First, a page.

Earlier this year, I experimented with one of the fastest growing diet trends in the country: gluten-free. While the wheat-less week introduced me to myriad new carbohydrate options and recipes, my verdict was, alas, not a positive one. Throughout those seven days I also experienced also a plethora of never-before-felt gastrointestinal problems, an ironic lack of energy, and general dissatisfaction with the GF alternatives to foods that I wouldn’t say I loved or even ate daily, but simply took for granted. Life without bread–fluffy bread made with wheat flour, not dense slabs distilled from rice or chickpeas–seemed to me not worth living.
Frustrated with the outcome of this lifestyle change, and my inability to tolerate these new foods, I vowed to never subject myself to unnatural GF products again. (Many foods, of course, are naturally GF: see the surprisingly long list here.) Now, though, I find myself occasionally flirting with the idea of trying it again. What might I have done differently to make my experiment more pleasurable, emotionally and physically? And is swearing off GF entirely perhaps just as exclusionary, and therefore frustratingly restrictive, as committing myself to it wholly?
As someone without Celiac disease or a wheat allergy, I have the luxury to dabble in a GF lifestyle when I choose. Not everyone can do so, and I admire those who have been able to cut out wheat products out of necessity, or not. But for me, fitting GF foods into my diet requires something more of a balance, one that I’m working to find with those memories of chewy bread and crumbling baked goods far enough behind me. Here are some of the strategies I found work best for me, and which might help you gradually or occasionally decrease the amount of gluten in your diet.
– Look to nature: Let’s face it–foods that are eaten as they come from the earth (or with minimal human tinkering) are always best. Fruits, vegetables, legumes . . . the list can go on. So why mess with nature? When choosing GF options, look for the ones that are naturally so and you’ll be much more satisfied. There are admittedly fewer items that are naturally GF and vegan (all meat, dairy, and eggs are GF), but there’s still plenty to choose from. Nuts, beans, rice (yes, rice!), quinoa and other whole grains, nut butters, non-dairy milks, soy products (tofu) are all GF and probably already in your diet. Abiding by similar rules for a vegan diet has also eliminated many unsavory experiences with imitation cheeses and meat alternatives, and once I adjusted my mindset to eating all-natural–not x- or y-free–I felt much happier.
– Leave baking to the pros: I’m all for DYI cooking, especially baking, but I simply can’t master GF baking. The ingredients and techniques for some reason remain elusive to me: the various desserts I’ve tried to make for parties with non-wheat alternatives went untouched by guests. When eating a GF dessert at a restaurant or bakery, however, I’ve never been able to tell the difference and sometimes even enjoyed it more than the gluten alternative. Case in point: Momofuku Milk Bar’s enormous 5boro Kookie is perhaps the most delicious thing I’ve ever eaten. Chocolate fiends, get yourself a tin of these and rejoice in GF splendor (and feel good about it–it’s made by Karlie’s Kookies, supermodel Karlie Kloss’s line of baked goods that provides meals to hungry New Yorkers affected by Hurricane Sandy with every purchase).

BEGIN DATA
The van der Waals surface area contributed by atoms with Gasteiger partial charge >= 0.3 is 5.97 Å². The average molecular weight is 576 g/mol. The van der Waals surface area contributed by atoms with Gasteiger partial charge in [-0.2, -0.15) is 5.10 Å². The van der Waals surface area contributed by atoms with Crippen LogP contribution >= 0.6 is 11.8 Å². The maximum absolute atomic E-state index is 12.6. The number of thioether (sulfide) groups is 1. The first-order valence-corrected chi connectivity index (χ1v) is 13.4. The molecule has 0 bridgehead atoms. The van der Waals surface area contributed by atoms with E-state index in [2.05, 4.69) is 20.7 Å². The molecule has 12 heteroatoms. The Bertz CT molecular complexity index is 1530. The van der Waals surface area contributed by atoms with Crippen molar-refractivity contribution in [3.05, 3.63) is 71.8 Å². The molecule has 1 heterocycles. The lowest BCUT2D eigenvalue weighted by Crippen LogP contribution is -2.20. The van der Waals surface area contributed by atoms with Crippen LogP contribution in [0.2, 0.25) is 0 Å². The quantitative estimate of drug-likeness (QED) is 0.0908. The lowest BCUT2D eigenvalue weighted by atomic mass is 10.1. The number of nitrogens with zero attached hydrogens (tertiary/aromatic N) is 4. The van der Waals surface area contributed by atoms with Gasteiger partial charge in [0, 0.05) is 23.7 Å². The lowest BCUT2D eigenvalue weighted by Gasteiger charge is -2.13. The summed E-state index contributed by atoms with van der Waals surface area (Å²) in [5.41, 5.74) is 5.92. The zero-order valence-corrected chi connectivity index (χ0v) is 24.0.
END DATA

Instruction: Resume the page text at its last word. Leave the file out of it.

– Listen to your body: Are you craving amaranth–a dense but delectably small and easy-to-make GF grain–for breakfast? Eat it. Craving a baguette for lunch? Well, you can eat that, too. Unless you have to for health reasons, eating GF all the time is not a requirement for good health or moral rectitude. There’s little evidence, actually, that GF diets are beneficial to those who don’t have Celiac or other allergies. Sometimes I find that I’ve gone without gluten for a day or two, and my stomach is out of whack or I’m feeling sluggish. So I reach for some wheat–regular bread or bulgar are favorites. Other times, if I’m already low on energy I swap out a morning slice of toast for warm lentils and fruit, and I feel revived the rest of the day. Every body is different, and every day is different, which means your gluten intake can vary without making you a bad person.
Being flexible–in one’s diet and one’s life–is ultimately the key to not breaking in moments of tension or stress. Let GF eating be another area in which you stretch yourself and discover a wide range of tolerance, and it can find a happy and healthful place in your life.
Jennifer’s 1st attempt at GF: I Tried It – Going Gluten Free Vegan
Photos: flickr.com; shopmilkbar.com; ALAMY/telegraph.co.uk